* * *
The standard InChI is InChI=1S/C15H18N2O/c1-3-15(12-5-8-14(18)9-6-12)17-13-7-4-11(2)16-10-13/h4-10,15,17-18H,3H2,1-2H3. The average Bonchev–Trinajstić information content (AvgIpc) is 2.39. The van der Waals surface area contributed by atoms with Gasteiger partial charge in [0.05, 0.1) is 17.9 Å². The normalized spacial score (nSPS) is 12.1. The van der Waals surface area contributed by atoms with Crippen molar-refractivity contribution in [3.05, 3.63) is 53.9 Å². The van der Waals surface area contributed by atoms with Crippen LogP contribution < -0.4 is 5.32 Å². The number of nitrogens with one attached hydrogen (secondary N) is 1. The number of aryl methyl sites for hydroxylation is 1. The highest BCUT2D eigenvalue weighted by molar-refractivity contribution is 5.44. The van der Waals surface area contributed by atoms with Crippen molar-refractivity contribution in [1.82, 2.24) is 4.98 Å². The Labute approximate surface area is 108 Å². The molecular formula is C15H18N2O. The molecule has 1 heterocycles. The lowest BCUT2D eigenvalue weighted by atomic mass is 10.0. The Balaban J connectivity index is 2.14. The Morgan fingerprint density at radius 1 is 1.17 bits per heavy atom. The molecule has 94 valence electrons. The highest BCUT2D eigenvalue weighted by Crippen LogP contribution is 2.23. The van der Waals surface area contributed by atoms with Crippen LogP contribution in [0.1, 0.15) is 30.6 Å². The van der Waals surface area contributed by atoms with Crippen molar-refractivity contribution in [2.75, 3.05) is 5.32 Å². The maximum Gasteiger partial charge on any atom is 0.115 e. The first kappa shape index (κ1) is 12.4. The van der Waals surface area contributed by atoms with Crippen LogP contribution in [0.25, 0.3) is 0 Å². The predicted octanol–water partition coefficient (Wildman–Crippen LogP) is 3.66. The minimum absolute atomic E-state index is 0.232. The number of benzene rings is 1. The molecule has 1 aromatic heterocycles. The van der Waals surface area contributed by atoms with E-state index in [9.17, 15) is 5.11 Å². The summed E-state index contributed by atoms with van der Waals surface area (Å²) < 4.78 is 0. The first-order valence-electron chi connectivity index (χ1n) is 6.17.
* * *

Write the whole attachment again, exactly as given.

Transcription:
The standard InChI is InChI=1S/C15H18N2O/c1-3-15(12-5-8-14(18)9-6-12)17-13-7-4-11(2)16-10-13/h4-10,15,17-18H,3H2,1-2H3. The average Bonchev–Trinajstić information content (AvgIpc) is 2.39. The van der Waals surface area contributed by atoms with Gasteiger partial charge in [0.05, 0.1) is 17.9 Å². The normalized spacial score (nSPS) is 12.1. The van der Waals surface area contributed by atoms with Crippen molar-refractivity contribution in [3.05, 3.63) is 53.9 Å². The van der Waals surface area contributed by atoms with Crippen LogP contribution < -0.4 is 5.32 Å². The number of nitrogens with one attached hydrogen (secondary N) is 1. The number of aryl methyl sites for hydroxylation is 1. The highest BCUT2D eigenvalue weighted by molar-refractivity contribution is 5.44. The van der Waals surface area contributed by atoms with Crippen molar-refractivity contribution in [1.82, 2.24) is 4.98 Å². The Labute approximate surface area is 108 Å². The molecular formula is C15H18N2O. The molecule has 1 heterocycles. The lowest BCUT2D eigenvalue weighted by atomic mass is 10.0. The Balaban J connectivity index is 2.14. The Morgan fingerprint density at radius 1 is 1.17 bits per heavy atom. The molecule has 94 valence electrons. The highest BCUT2D eigenvalue weighted by Crippen LogP contribution is 2.23. The van der Waals surface area contributed by atoms with Crippen LogP contribution in [0.1, 0.15) is 30.6 Å². The van der Waals surface area contributed by atoms with Crippen molar-refractivity contribution in [2.75, 3.05) is 5.32 Å². The maximum Gasteiger partial charge on any atom is 0.115 e. The first kappa shape index (κ1) is 12.4. The van der Waals surface area contributed by atoms with Crippen LogP contribution in [0.25, 0.3) is 0 Å². The predicted octanol–water partition coefficient (Wildman–Crippen LogP) is 3.66. The minimum absolute atomic E-state index is 0.232. The number of benzene rings is 1. The molecule has 1 aromatic heterocycles. The van der Waals surface area contributed by atoms with E-state index in [9.17, 15) is 5.11 Å². The summed E-state index contributed by atoms with van der Waals surface area (Å²) < 4.78 is 0. The first-order valence-electron chi connectivity index (χ1n) is 6.17.